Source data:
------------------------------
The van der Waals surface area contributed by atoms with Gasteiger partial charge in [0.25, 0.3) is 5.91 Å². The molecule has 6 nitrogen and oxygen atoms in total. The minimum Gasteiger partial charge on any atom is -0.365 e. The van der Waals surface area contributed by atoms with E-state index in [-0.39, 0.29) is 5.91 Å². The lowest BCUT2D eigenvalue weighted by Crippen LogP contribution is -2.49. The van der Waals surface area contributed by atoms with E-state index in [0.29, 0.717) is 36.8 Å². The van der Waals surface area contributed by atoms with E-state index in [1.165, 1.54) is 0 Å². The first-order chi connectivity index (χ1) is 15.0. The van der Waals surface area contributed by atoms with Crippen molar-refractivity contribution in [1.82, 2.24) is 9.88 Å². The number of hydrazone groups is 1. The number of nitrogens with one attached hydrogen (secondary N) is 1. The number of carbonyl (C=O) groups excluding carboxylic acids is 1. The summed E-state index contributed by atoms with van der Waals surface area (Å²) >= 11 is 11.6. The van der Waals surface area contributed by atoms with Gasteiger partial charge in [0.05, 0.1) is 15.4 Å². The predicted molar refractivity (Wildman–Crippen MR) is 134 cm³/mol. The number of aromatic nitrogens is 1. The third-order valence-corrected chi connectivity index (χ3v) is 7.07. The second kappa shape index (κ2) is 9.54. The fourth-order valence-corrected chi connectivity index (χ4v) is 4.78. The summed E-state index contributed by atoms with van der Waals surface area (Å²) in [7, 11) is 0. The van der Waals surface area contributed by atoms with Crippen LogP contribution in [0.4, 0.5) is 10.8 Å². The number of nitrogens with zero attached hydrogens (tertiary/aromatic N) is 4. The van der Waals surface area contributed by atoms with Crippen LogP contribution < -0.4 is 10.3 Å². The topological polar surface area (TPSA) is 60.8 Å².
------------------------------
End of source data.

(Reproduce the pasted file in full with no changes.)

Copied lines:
The van der Waals surface area contributed by atoms with Gasteiger partial charge in [0.25, 0.3) is 5.91 Å². The molecule has 6 nitrogen and oxygen atoms in total. The minimum Gasteiger partial charge on any atom is -0.365 e. The van der Waals surface area contributed by atoms with E-state index in [-0.39, 0.29) is 5.91 Å². The lowest BCUT2D eigenvalue weighted by Crippen LogP contribution is -2.49. The van der Waals surface area contributed by atoms with E-state index in [0.29, 0.717) is 36.8 Å². The van der Waals surface area contributed by atoms with E-state index in [1.165, 1.54) is 0 Å². The first-order chi connectivity index (χ1) is 15.0. The van der Waals surface area contributed by atoms with Crippen molar-refractivity contribution in [1.82, 2.24) is 9.88 Å². The number of hydrazone groups is 1. The number of nitrogens with one attached hydrogen (secondary N) is 1. The number of carbonyl (C=O) groups excluding carboxylic acids is 1. The summed E-state index contributed by atoms with van der Waals surface area (Å²) >= 11 is 11.6. The van der Waals surface area contributed by atoms with Gasteiger partial charge in [0.05, 0.1) is 15.4 Å². The predicted molar refractivity (Wildman–Crippen MR) is 134 cm³/mol. The number of aromatic nitrogens is 1. The third-order valence-corrected chi connectivity index (χ3v) is 7.07. The second kappa shape index (κ2) is 9.54. The fourth-order valence-corrected chi connectivity index (χ4v) is 4.78. The summed E-state index contributed by atoms with van der Waals surface area (Å²) in [7, 11) is 0. The van der Waals surface area contributed by atoms with Crippen LogP contribution in [0.4, 0.5) is 10.8 Å². The number of nitrogens with zero attached hydrogens (tertiary/aromatic N) is 4. The van der Waals surface area contributed by atoms with Crippen LogP contribution < -0.4 is 10.3 Å². The topological polar surface area (TPSA) is 60.8 Å².